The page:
The last time Liverpool won at Stamford Bridge, Antonio Conte was in charge and Chelsea were on their way to the 2016-17 title. Although Jürgen Klopp only celebrates his fourth anniversary at Anfield next month, Frank Lampard will be the fourth Chelsea manager he has encountered, and though Liverpool are the side with a lead at the top of the Premier League table, they are under more pressure to perform on Sunday afternoon than a carefree young home side just beginning to produce the football supporters want to see.
One of the side effects of Liverpool and Manchester City slugging it out for the major prize this season is that rookie managers such as Lampard and Ole Gunnar Solskjær have something of a free hit.
No one sees Chelsea or Manchester United as potential Premier League winners yet. Both clubs can, to an extent, concentrate on restoring the feelgood factor after some testing times under previous managers while taking advantage of the recognition that below the top two, the Champions League places appear to be attainable.
Liverpool are obliged to look at things differently, partly because they expect another season of intense competition from City, and partly due to the knowledge that away form is an area that needs improving.
In the two seasons since Chelsea won their last title, Liverpool have recorded only a single away win against top-six opposition in the league, against Tottenham a year ago. That stat seems surprising given that Klopp’s side lost only once last season and finished just a point behind City, though not only is Pep Guardiola’s away record against top sides much better, Roy Hodgson and Crystal Palace have won at both Manchester clubs and Arsenal in the past 12 months.
Klopp knows that drawing too often cost Liverpool in the league last season. Yet he also finds it difficult to accept that a point against a good side away from home can be regarded as anything other than a positive result.
“Last season when we drew at Chelsea, Arsenal and Manchester United, they were positive results,” the Liverpool manager explains. “If we had tried to win some of those games we would have lost. You have to make sure you stay in the game first and foremost, then if the chance to win comes along you can try and take it.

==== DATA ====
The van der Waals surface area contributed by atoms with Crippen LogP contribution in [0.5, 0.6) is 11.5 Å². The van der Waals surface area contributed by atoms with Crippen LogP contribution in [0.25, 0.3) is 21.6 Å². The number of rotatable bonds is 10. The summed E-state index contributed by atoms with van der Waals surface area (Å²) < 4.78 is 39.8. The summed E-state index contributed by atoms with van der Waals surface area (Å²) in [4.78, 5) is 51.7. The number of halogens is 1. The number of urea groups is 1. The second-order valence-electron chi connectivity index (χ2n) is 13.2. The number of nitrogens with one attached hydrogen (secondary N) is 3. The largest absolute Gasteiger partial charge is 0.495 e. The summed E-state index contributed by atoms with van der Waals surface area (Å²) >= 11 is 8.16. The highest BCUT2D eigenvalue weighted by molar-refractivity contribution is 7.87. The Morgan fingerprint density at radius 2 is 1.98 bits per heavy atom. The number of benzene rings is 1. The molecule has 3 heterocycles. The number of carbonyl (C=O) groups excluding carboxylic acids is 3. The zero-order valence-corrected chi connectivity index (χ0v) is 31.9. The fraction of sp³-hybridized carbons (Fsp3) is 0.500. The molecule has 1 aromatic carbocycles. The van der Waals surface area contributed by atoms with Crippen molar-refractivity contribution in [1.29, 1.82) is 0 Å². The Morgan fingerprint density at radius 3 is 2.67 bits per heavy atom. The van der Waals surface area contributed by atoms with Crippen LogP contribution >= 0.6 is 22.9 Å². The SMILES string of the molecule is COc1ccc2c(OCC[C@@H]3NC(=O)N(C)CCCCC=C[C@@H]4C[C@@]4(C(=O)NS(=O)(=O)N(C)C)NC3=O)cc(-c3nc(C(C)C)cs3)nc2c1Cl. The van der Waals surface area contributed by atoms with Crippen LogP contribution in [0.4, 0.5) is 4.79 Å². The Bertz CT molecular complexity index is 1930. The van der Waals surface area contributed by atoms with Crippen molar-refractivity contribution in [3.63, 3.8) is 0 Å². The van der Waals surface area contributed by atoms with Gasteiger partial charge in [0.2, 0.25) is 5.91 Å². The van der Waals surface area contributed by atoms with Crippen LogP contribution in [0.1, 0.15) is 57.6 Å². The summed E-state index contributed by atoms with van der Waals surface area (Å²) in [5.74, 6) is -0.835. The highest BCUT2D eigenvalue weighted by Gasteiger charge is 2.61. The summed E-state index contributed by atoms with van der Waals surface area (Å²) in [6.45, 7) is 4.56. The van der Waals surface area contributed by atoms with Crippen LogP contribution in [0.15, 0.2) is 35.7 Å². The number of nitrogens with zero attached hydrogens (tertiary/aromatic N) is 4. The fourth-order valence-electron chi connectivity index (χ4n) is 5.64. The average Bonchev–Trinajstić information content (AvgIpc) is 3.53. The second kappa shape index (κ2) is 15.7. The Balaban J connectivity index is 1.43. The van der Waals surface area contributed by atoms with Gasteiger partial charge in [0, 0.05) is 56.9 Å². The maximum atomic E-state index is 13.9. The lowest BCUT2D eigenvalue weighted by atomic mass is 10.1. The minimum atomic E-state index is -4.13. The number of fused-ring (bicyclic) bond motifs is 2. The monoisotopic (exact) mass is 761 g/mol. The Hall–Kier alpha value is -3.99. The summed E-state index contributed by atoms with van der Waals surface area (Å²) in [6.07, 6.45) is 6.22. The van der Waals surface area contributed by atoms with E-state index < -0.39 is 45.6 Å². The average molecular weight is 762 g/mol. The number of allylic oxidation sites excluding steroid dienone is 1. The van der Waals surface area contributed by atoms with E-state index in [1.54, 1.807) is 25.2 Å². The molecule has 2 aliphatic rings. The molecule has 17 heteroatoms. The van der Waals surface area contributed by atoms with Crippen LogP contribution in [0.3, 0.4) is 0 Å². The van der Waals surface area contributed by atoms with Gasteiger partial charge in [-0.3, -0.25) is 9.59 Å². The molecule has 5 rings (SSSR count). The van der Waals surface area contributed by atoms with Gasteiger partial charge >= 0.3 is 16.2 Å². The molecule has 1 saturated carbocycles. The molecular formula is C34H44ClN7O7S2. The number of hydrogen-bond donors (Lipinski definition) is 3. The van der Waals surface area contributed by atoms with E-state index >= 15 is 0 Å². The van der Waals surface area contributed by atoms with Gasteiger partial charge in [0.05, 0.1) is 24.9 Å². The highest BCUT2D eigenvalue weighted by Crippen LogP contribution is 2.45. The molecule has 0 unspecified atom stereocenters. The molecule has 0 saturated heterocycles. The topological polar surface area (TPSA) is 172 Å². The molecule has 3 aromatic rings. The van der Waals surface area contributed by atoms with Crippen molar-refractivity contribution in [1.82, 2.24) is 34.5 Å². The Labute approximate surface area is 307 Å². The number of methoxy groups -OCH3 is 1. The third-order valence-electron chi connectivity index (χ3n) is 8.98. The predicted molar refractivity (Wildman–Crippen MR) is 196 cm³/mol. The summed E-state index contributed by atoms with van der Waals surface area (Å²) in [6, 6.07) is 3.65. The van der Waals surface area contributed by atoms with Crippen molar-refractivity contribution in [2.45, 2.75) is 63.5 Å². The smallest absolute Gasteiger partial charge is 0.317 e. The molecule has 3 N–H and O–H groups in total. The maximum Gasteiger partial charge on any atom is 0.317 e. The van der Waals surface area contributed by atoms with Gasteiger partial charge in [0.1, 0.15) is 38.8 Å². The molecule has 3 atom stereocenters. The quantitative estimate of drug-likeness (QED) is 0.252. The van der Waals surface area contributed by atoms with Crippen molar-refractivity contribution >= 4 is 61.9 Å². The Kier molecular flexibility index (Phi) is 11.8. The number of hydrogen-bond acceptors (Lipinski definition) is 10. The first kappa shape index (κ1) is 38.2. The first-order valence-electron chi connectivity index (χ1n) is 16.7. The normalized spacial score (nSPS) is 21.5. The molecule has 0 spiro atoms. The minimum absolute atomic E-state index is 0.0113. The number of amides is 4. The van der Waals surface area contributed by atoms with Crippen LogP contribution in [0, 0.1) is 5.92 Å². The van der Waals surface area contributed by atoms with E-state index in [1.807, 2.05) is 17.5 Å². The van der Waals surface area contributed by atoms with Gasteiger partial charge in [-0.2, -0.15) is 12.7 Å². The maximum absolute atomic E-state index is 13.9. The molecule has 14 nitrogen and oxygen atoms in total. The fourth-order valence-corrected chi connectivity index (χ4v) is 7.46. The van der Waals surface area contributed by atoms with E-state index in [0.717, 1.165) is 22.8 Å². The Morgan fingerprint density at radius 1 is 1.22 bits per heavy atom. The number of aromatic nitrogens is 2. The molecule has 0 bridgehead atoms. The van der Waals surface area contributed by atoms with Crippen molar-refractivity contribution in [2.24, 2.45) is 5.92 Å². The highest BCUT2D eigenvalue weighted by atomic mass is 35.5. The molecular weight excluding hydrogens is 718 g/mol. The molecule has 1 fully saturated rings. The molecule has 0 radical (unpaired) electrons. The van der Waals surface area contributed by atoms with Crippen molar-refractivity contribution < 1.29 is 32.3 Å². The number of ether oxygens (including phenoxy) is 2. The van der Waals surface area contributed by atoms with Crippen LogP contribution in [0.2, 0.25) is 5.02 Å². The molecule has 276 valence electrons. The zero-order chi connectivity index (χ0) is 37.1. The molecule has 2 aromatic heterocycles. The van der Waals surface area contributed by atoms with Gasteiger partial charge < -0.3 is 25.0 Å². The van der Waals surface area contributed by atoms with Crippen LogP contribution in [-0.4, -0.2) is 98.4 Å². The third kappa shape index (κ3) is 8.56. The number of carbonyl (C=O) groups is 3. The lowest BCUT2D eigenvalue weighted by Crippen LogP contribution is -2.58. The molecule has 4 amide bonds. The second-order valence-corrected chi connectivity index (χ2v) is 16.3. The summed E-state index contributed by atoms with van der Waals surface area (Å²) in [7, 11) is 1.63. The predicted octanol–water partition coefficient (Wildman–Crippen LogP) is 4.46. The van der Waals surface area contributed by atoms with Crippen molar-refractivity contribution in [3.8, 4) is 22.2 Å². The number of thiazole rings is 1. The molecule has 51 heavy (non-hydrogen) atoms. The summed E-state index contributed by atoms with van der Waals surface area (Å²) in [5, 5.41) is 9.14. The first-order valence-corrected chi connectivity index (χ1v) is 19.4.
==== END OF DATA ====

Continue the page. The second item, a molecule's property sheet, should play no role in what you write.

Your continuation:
“We should have won at Arsenal last season because of the chances we created and that would have been enough, but we cannot change anything now. You cannot always go for the win because if you open up in the last 20 minutes you give the other team a chance. Sometimes you can lose by going for a win, so you have to be sensible and solid and do the right things at the right moment. Your offensive actions have to be protected.
“A draw against a rival team will always be a decent result away from home, but at the same time you have to be looking for the moment in the game when it makes sense to go for it. If it is 1-1 late in a game we don’t take the ball into the corner, but we don’t go nuts either.”
That traditional philosophy would have served Liverpool well last season but for City’s remarkable tenacity in the run-in. That the defending champions have already allowed Liverpool to open a five-point gap going into this weekend prompted Guardiola to jokingly award the title to Liverpool after last Saturday’s defeat at Norwich, though Klopp does not feel this season will necessarily follow the pattern of the last campaign.
“We only lost one game last season but I’m pretty sure that will not be the case this year,” he says. “There will be no team who will lose just once, I would say that is unlikely, and after five games the league is definitely not won already.
“We have made a good start, that’s all, but so far nothing has really happened, we have not even created a basis. We have already seen that the league is much different this year. There is not a team who you think will go down with no points. Watford are bottom but performance-wise could be several points better off, and although Wolves are struggling a bit at the moment I think they will end up going back up there.”
Simply by virtue of being away from home, Sunday’s fixture is Liverpool’s biggest challenge of the campaign so far, on the domestic front at least, and it should also test the theory that last season’s top two will simply continue to engage in a private battle for the title.
That Liverpool can be beaten was amply demonstrated by Napoli in midweek, when Klopp admits his policy of attempting to secure a goalless draw in the Champions League was exposed by the Italians’ persistence. “The performance was good enough to get a point and it was much better than last year against a really strong side,” he says.
“We cannot say the result was bad – we’ve got to look at it as an improvement. If they had not got a penalty it would probably have been 0-0 and we would have been fine with that. If you don’t win, you want a point. We ended up with nothing, but that can happen.
“The performance was good so it’s not the moment to say we have to respond because we were so bad. We were playing a good team and we controlled a lot of the game, we just weren’t as dominant as we would have liked to be in the final third.”